I am always thoroughly impressed and humbled by the dedication and commitment of my NGO colleagues and concerned residents who are involved in the struggle to make Chennai more sustainable. The city seems chock full of retired engineers and scientists who are making their own homes more sustainable by building comprehensive rainwater harvesting systems, separating out garbage, recycling the greywater (wash water) from their homes, and trying to spread these practices to others.

    Every few years I come dashing through Chennai or hereabouts on some environmental project, to learn from and to provide assistance to the NGO community. Yet, each time I come, the same core set of people seem to be tirelessly working on improving things in Chennai. They are getting older and wiser, and they are not giving up. It’s a wonderful, heartening thing to see.

    Luckily, some new energy is often inserted into the mix and younger folks are giving new life and new strategies to the old guard. There is definitely a difference in attitude and strategy. Younger ones seem more activist oriented, more suspicious of government and corporates, and less willing to work within the system or accept compromise.

    Young, old, rural or urban, there is a phrase that always seems to cause many to pause, “What would Gandhi do?” or what some have shortened to WWGD. More than 50 years since his assassination, the pedestal that the Mahatma occupied has only grown taller. And for those that are engaged in variations of the same social and political battle that Gandhi waged, there is no better model or guide than the original himself.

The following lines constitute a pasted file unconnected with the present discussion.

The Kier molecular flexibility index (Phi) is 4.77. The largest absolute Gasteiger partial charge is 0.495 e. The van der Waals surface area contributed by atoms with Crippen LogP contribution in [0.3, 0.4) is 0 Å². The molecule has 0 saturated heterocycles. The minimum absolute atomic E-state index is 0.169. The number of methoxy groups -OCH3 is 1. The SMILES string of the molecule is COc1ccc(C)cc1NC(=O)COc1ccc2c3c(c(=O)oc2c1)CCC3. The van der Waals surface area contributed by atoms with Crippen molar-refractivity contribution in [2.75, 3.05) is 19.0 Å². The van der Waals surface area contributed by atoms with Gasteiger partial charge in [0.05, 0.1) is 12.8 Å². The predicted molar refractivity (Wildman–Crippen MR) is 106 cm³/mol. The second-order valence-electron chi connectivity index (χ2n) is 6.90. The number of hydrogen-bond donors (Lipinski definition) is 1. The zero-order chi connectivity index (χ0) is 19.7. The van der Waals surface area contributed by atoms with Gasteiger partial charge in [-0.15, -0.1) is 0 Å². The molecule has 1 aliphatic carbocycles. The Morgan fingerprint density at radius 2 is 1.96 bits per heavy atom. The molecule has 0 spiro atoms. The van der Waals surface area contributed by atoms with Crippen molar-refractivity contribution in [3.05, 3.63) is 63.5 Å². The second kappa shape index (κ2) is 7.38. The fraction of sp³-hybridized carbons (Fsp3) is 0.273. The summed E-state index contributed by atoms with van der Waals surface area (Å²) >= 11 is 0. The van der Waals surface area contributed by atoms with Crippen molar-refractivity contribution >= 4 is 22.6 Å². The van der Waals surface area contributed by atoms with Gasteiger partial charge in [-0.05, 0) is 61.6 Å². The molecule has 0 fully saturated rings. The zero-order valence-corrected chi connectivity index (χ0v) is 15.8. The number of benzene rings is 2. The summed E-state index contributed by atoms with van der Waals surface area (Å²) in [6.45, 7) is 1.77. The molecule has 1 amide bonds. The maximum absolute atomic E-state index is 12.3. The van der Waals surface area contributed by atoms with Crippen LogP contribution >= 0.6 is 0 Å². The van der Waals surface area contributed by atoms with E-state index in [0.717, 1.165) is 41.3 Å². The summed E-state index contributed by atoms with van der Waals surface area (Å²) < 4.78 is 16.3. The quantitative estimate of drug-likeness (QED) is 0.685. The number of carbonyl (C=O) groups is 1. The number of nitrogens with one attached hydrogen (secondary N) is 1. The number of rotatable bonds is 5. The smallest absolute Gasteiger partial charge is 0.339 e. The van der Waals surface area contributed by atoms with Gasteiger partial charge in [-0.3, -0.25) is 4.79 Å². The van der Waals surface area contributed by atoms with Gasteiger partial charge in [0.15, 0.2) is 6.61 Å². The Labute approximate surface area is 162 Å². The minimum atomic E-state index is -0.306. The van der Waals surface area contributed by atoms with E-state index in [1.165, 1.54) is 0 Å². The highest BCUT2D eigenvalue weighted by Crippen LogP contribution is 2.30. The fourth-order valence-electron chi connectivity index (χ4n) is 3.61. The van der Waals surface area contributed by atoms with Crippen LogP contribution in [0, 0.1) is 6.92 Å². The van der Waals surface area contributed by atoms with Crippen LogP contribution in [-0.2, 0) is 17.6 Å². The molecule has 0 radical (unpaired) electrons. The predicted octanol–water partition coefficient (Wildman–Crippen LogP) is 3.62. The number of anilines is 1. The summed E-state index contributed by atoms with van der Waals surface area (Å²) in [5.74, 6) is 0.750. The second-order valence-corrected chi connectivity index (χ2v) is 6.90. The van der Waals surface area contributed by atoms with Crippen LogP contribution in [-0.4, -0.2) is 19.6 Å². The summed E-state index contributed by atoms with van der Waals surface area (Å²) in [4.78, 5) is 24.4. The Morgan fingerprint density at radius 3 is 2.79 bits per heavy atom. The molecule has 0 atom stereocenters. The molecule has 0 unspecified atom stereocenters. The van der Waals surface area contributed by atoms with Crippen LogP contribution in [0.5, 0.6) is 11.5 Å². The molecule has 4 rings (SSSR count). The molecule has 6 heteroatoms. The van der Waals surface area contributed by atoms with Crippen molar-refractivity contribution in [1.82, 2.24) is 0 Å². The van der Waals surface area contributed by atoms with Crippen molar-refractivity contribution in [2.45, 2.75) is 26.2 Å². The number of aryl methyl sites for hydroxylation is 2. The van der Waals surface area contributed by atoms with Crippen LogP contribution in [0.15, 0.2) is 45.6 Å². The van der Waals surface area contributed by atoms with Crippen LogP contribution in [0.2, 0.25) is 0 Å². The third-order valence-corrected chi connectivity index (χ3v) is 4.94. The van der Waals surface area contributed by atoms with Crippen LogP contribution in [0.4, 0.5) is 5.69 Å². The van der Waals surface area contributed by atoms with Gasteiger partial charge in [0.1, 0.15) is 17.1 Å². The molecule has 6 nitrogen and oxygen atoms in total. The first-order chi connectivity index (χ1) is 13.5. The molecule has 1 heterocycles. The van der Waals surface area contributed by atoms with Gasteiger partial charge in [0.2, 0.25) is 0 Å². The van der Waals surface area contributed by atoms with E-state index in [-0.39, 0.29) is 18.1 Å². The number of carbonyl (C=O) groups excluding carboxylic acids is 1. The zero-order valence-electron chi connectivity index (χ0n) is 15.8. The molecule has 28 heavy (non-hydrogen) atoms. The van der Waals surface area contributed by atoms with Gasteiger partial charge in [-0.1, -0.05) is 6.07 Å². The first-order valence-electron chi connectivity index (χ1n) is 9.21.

What would Gandhi do? It is a question that many have wondered about. How would India have been different if we had Gandhi for a few more years? Perhaps he would have provided a counter to the big infrastructure/industrialization bent of our equally revered first Prime Minister Jawarhalal Nehru. Are we living as Gandhi intended? Probably not. Mega cities that only keep growing are not the India of a thousand villages that Gandhi had hoped for. Nor is this race after Western-style development what Gandhi had intended when he envisioned the Third World defining a new path to development.